On the Evolution of Work Systems in the Digital Economy
Tag Archives: cybersecurity
3 Security Best Practices for Organizations Managing a Remote Workforce
In response to the threat posed by the coronavirus pandemic, an increasing number of companies are urging employees to work from home. Despite the severity of the disruption caused by COVID-19, employees and even companies may find a silver lining, as remote work can have a number of benefits, including increased employee satisfaction and productivity. Although it’s far too early to tell, these benefits may serve to motivate organizations to make a more permanent transition to remote work. As employers figure out the role remote work will play in their organization, special attention will need to be given to how employers will ensure the security of both their workforce and their business-critical data. Security teams can help organizations navigate this transition by putting established security best practices into place. Below are three practices worth considering.
1. Make security part of your organizational culture
5 Tips for Building a Culture of Security Among Remote Employees
In one of our previous posts, we highlighted the importance that making security a part of your organizational culture played in keeping your remote workforce secure during the COVID-19 pandemic. But what does that entail? In this post, we’re going to flesh out key steps that security teams and their leadership should take in order to make a strong culture of security a reality within their organizations.
1. Security culture is inseparable from the values of your organization’s leadership
Like any other organizational value, building a culture of security starts at the top. Invested stakeholders, usually starting with senior leadership, must cascade the types of cultural changes they wish to see by helping spearhead initiatives that will ultimately transform their organization. Although it is IT’s job to educate and engage with employees who break security policies and don’t follow security best practices, it would be very difficult for IT to function in an organization where leadership doesn’t embody the values needed to maintain a secure organization. Read more of this post
Our technology has grown and evolved in such a short time that it’s almost impossible to remember a time before we were able to control our car from our phone. Although this interconnectedness of everything (called the Internet of things) has made our lives much more convenient, it also has left us vulnerable to cyber attacks on the most unlikely of items.
What’s the big deal if someone decides to hack your baby monitor? Well, if someone has access to one of your devices, they can leapfrog across all your connected items and eventually compromise your system.
Bitcoin and blockchain tend to grab headlines in the world of banking. Cryptocurrency is the poster child of “disruptive technology” in the traditionally slow-moving finance industry. But, there are other areas where developers and software engineers must update business-as-usual in banking in order to survive.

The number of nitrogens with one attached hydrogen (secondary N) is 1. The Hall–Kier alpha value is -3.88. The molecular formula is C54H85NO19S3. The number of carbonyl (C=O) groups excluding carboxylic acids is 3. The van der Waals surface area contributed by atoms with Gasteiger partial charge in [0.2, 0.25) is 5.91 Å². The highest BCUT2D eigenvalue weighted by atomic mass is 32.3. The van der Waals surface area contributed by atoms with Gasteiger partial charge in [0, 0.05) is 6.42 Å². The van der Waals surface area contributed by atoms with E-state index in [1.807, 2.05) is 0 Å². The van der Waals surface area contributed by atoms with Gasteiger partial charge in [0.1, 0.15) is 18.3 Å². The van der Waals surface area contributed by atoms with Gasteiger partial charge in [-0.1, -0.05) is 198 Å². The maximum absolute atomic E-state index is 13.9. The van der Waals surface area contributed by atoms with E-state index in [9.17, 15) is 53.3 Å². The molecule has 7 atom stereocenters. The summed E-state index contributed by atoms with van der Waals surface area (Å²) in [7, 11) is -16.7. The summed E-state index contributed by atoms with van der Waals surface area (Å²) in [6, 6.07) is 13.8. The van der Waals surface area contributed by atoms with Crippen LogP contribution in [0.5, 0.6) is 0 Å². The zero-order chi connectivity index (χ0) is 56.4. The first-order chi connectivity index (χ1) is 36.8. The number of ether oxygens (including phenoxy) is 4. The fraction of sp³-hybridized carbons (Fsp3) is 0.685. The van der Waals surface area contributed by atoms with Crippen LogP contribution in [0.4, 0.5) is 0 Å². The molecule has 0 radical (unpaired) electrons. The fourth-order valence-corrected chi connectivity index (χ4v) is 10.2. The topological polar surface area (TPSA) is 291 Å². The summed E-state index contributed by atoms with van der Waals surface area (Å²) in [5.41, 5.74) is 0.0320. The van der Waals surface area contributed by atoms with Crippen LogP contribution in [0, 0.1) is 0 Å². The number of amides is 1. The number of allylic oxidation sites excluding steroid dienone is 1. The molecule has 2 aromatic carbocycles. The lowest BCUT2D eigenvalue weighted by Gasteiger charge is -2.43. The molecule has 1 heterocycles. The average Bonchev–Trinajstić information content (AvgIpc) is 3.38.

According to one survey, 80% of bankers agreed that their institution “needs to complete an assessment over the next three years, but only 15% expected that to lead to a modernization effort.” Security threats, the demand for mobile banking, and outdated core banking systems are all driving banks to consider massive overhauls to their IT systems. These are the biggest modernization challenges facing financial institutions – areas where developers and remote software teams can play a significant role in keeping banks competitive. Read more of this post
Having spent the past several months exploring cybersecurity issues, including business-related risks, I encountered the following infographic that may serve as a useful reminder to any individual conducting business online. This includes the self-employed who represent themselves or those representing their business. So check this infographic out for tips on good habits to cultivate for your own cybersecurity!
Via Digital Guardian
Submitted by Tony Huynh at Siege Media
Edited by Lynn Patra
Doing business online has brought companies not only many opportunities but also many dangers. From attacks on Equifax to Instagram to even the IRS, cybercrime continues to threaten business information, company finances, online reputation, and relationships with customers. The growth in number and complexity of crimes means it’s no longer a matter of if your company will be attacked, but when.
As a small-business owner, you might think a cyber attack would never happen to you or, if it did, would have minimal consequences. Unfortunately, research shows that cyber attacks are a problem for small businesses too—last year alone, 61% of breaches impacted smaller businesses, costing them between $84,000 to $148,000 to rectify the situation. Financial damage is only one part of the equation, as companies also have to deal with the loss of information and trust with customers.
In this age, your organization’s success in the digital economy is tied to your cybersecurity practices. You need a sophisticated, layered strategy that is built into your company operations and takes preventative measures through your password practices, data protection, software, employee training, and compliance standards – all areas that are prone to a cyber attack entry.
Curious to see where your cybersecurity practices stand? Follow this infographic from Varonis to assess each step of your security and uncover any weak spots that need to be improved. Read more of this post